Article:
... and certainly the simplest!

Director of the Cryptography and Computer Security Laboratory,

Bradford University, England.

The Tiny Encryption Algorithm is one of the fastest and most efficient
cryptographic algorithms in existence. It was developed by
David Wheeler and Roger Needham at the Computer Laboratory of Cambridge
University. It is a Feistel cipher which uses operations from
mixed (orthogonal) algebraic groups - XOR, ADD and SHIFT
in this case. This is a very clever way of providing
Shannon's twin properties of *diffusion* and *confusion*
which are necessary for a secure block cipher, without the explicit need
for P-boxes and S-boxes respectively. It encrypts 64 data
bits at a time using a 128-bit key. It seems highly resistant to differential
cryptanalysis, and achieves complete diffusion (where a one bit difference
in the plaintext will cause approximately 32 bit differences in the
ciphertext) after only six rounds. Performance on a modern desktop
computer or workstation is very impressive.

You can obtain a copy of Roger Needham and David Wheeler's original paper describing TEA, from the Security Group ftp site at the world-famous Cambridge Computer Laboratory at Cambridge University. There's also a paper on extended variants of TEA which addresses a couple of minor weaknesses (irrelevant in almost all real-world applications), and introduces a block variant of the algorithm which can be even faster in some circumstances.

Very. There have been no known successful cryptanalyses of TEA. It's believed to be as secure as the IDEA algorithm, designed by Massey and Xuejia Lai. It uses the same mixed algebraic groups technique as IDEA, but it's very much simpler, hence faster. Also it's public domain, whereas IDEA is patented by Ascom-Tech AG in Switzerland. IBM's Don Coppersmith and Massey independently showed that mixing operations from orthogonal algebraic groups performs the diffusion and confusion functions that a traditional block cipher would implement with P- and S-boxes. As a simple plug-in encryption routine, it's great. The code is lightweight and portable enough to be used just about anywhere. It even makes a great random number generator for Monte Carlo simulations and the like. The minor weaknesses identified by David Wagner at Berkeley are unlikely to have any impact in the real world, and you can always implement the new variant TEA which addresses them. If you want a low-overhead end-to-end cipher (for real-time data, for example), then TEA fits the bill.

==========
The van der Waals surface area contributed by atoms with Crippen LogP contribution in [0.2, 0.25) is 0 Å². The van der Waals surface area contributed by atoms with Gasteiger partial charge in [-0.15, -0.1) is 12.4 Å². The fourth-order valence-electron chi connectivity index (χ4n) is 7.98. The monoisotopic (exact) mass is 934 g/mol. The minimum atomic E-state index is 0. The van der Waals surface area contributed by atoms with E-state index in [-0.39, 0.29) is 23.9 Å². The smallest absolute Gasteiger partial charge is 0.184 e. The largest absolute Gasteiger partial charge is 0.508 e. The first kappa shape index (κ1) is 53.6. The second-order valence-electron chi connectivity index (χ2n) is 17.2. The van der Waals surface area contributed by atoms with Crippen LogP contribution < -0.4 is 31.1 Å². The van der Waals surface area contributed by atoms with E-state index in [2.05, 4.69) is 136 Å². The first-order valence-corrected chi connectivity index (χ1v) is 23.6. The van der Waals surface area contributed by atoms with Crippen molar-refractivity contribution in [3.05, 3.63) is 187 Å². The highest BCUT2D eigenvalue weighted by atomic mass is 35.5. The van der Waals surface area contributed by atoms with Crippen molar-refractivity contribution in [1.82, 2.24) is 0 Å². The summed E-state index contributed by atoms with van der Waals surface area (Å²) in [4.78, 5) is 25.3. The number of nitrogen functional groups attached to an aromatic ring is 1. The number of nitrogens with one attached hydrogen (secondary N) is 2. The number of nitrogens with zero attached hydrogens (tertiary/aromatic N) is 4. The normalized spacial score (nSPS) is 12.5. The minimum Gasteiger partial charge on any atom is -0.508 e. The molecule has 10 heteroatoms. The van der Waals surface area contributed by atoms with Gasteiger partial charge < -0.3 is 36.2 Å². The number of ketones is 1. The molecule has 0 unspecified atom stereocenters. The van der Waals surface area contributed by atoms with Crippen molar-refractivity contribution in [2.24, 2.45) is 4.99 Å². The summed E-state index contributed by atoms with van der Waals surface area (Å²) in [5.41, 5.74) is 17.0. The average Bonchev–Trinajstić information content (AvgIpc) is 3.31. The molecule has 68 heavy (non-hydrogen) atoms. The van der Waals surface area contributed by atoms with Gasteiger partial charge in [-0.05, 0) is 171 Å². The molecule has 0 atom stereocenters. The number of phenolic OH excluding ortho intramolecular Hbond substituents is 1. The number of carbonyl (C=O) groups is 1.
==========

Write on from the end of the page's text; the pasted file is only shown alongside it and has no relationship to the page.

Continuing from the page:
**Source code is available in a variety
of forms:**

The new variant, fixing a couple of minor weaknesses, in ANSI C.

The new variant, in 16-bit x86 (i.e. 8086, 80186, 80286) assembler, contributed by Rafael R. Sevilla.

The TEA cipher, in 32-bit x86 (i.e. Pentium and better) assembler, contributed by Farshid Mossaiby. Read the Readme here.

The TEA cipher, in Java, contributed by Saurav Chatterjee and a modification of Saurav's code by Walter Hayden.

Also, both TEA and XTEA in Java, contributed by Thomas Dixon (with some bug fixes thanks to Cliff Biffle at Google).

Two JavaScript implementations. One by Richard Pugh is a simple number encryptor. The second one is a more sophisticated text encryption module with random key generation.

An interesting SQL Server implementation (8 files zipped up) contributed by Joseph Gama.

There is even a version of TEA for Macromedia Flash MX Actionscript contributed by Patrick Bay. The file contains his contact email and he invites discussion from users.

Particularly impressive is the tightness of the PowerPC implementation. The inner loop is eighteen instructions (17 register-to-register shifts, adds and xors plus one branch). The arithmetic instructions are all single-cycle (or better on a superscalar device) and the branch will be folded out of the instruction stream on a 604 or above.

It would be interesting to see if an implementation using the new Velocity Engine (Altivec) technology could be even more efficient. Without looking at this in any detail, I'd surmise that some of the ultra-wide (i.e. 16-byte) arithmetic instructions could yield a substantial performance enhancement, at least in ECB mode.

All the routines have the general form

void encipher(const unsigned long *const v,unsigned long *const w, const unsigned long * const k); void decipher(const unsigned long *const v,unsigned long *const w, const unsigned long * const k);

TEA takes 64 bits of data in `v[0]` and `v[1]`,
and 128 bits of key in `k[0]` - `k[3]`. The result is
returned in `w[0]` and `w[1]`. Returning the result
separately makes implementation
of cipher modes other than Electronic Code Book a little bit easier.

TEA can be operated in any of the modes of DES.

`n` is the number of iterations. 32 is ample,
16 is sufficient, as few as eight should be OK for most applications,
especially ones where the data age quickly (real-time video, for example).
The algorithm achieves good dispersion after
six iterations. The iteration count can be
made variable if required.

Note this algorithm is optimised for 32-bit CPUs with fast shift capabilities. It can very easily be ported to assembly language on most CPUs.

`delta` is chosen to be the
Golden ratio ((5/4)^{1/2} - 1/2 ~ 0.618034)
multiplied by 2^{32}. On entry to `decipher()`,
`sum` is set to be `delta * n`. Which way round you call
the functions is arbitrary:
D_{K}(E_{K}(P)) =
E_{K}(D_{K}(P)) where
E_{K} and D_{K} are encryption and decryption under key
*K* respectively.

Return to Home page